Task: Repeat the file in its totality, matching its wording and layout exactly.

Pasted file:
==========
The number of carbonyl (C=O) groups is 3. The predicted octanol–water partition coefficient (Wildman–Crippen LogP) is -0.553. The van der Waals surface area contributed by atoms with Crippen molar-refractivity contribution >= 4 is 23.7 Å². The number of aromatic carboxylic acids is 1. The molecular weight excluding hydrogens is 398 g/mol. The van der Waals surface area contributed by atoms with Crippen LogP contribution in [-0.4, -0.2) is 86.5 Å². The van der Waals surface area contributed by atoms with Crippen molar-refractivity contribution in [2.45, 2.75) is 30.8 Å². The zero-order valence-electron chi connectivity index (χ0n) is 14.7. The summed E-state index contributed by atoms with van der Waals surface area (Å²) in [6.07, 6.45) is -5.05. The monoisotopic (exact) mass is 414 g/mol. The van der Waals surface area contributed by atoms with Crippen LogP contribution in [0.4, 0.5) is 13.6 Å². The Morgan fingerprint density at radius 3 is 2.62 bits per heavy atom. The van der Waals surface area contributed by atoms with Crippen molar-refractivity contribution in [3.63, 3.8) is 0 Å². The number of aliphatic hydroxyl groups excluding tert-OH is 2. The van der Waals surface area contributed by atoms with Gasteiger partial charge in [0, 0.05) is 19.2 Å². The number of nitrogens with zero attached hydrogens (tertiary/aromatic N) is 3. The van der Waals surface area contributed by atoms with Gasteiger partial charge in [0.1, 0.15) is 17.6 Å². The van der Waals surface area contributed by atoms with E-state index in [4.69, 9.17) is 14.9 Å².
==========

The number of carbonyl (C=O) groups is 3. The predicted octanol–water partition coefficient (Wildman–Crippen LogP) is -0.553. The van der Waals surface area contributed by atoms with Crippen molar-refractivity contribution >= 4 is 23.7 Å². The number of aromatic carboxylic acids is 1. The molecular weight excluding hydrogens is 398 g/mol. The van der Waals surface area contributed by atoms with Crippen LogP contribution in [-0.4, -0.2) is 86.5 Å². The van der Waals surface area contributed by atoms with Crippen molar-refractivity contribution in [2.45, 2.75) is 30.8 Å². The zero-order valence-electron chi connectivity index (χ0n) is 14.7. The summed E-state index contributed by atoms with van der Waals surface area (Å²) in [6.07, 6.45) is -5.05. The monoisotopic (exact) mass is 414 g/mol. The van der Waals surface area contributed by atoms with Crippen LogP contribution in [0.4, 0.5) is 13.6 Å². The Morgan fingerprint density at radius 3 is 2.62 bits per heavy atom. The van der Waals surface area contributed by atoms with Crippen molar-refractivity contribution in [3.63, 3.8) is 0 Å². The number of aliphatic hydroxyl groups excluding tert-OH is 2. The van der Waals surface area contributed by atoms with Gasteiger partial charge in [0, 0.05) is 19.2 Å². The number of nitrogens with zero attached hydrogens (tertiary/aromatic N) is 3. The van der Waals surface area contributed by atoms with Gasteiger partial charge in [0.1, 0.15) is 17.6 Å². The van der Waals surface area contributed by atoms with E-state index in [4.69, 9.17) is 14.9 Å².